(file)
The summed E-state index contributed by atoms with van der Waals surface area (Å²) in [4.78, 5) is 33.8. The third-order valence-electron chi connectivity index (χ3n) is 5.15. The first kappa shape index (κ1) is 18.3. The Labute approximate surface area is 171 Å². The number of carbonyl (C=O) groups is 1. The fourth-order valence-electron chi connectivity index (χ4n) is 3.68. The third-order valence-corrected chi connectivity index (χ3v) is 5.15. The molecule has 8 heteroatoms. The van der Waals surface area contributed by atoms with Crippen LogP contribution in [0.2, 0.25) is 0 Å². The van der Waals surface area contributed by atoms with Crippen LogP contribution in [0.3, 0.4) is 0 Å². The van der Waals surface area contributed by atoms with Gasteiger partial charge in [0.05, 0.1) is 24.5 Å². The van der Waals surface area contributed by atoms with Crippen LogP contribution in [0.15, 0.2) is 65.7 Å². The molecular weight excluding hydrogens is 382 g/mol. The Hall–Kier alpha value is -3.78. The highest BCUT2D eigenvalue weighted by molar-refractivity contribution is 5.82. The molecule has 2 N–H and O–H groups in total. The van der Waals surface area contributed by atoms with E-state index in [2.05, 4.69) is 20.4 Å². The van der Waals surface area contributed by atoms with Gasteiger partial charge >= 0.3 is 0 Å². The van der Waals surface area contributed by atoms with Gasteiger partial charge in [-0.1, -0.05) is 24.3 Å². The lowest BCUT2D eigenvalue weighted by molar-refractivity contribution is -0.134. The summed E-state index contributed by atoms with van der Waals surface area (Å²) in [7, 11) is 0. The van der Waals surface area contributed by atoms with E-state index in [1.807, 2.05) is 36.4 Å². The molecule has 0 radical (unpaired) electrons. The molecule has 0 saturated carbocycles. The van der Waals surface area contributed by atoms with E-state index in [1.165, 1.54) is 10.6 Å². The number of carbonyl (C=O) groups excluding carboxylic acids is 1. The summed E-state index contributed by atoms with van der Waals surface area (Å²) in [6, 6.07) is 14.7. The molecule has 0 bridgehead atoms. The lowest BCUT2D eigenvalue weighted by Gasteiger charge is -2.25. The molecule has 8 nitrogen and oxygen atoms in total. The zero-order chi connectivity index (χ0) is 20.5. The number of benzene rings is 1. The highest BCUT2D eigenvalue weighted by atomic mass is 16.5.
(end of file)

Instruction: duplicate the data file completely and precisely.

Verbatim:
The summed E-state index contributed by atoms with van der Waals surface area (Å²) in [4.78, 5) is 33.8. The third-order valence-electron chi connectivity index (χ3n) is 5.15. The first kappa shape index (κ1) is 18.3. The Labute approximate surface area is 171 Å². The number of carbonyl (C=O) groups is 1. The fourth-order valence-electron chi connectivity index (χ4n) is 3.68. The third-order valence-corrected chi connectivity index (χ3v) is 5.15. The molecule has 8 heteroatoms. The van der Waals surface area contributed by atoms with Crippen LogP contribution in [0.2, 0.25) is 0 Å². The van der Waals surface area contributed by atoms with Crippen LogP contribution in [0.3, 0.4) is 0 Å². The van der Waals surface area contributed by atoms with Gasteiger partial charge in [0.05, 0.1) is 24.5 Å². The van der Waals surface area contributed by atoms with Crippen LogP contribution in [0.15, 0.2) is 65.7 Å². The molecular weight excluding hydrogens is 382 g/mol. The Hall–Kier alpha value is -3.78. The highest BCUT2D eigenvalue weighted by molar-refractivity contribution is 5.82. The molecule has 2 N–H and O–H groups in total. The van der Waals surface area contributed by atoms with E-state index in [2.05, 4.69) is 20.4 Å². The van der Waals surface area contributed by atoms with Gasteiger partial charge >= 0.3 is 0 Å². The van der Waals surface area contributed by atoms with Gasteiger partial charge in [-0.1, -0.05) is 24.3 Å². The lowest BCUT2D eigenvalue weighted by molar-refractivity contribution is -0.134. The summed E-state index contributed by atoms with van der Waals surface area (Å²) in [7, 11) is 0. The van der Waals surface area contributed by atoms with E-state index in [1.807, 2.05) is 36.4 Å². The molecule has 0 radical (unpaired) electrons. The molecule has 0 saturated carbocycles. The van der Waals surface area contributed by atoms with E-state index in [1.165, 1.54) is 10.6 Å². The number of carbonyl (C=O) groups excluding carboxylic acids is 1. The summed E-state index contributed by atoms with van der Waals surface area (Å²) in [6, 6.07) is 14.7. The molecule has 0 bridgehead atoms. The lowest BCUT2D eigenvalue weighted by Gasteiger charge is -2.25. The molecule has 8 nitrogen and oxygen atoms in total. The zero-order chi connectivity index (χ0) is 20.5. The number of benzene rings is 1. The highest BCUT2D eigenvalue weighted by atomic mass is 16.5.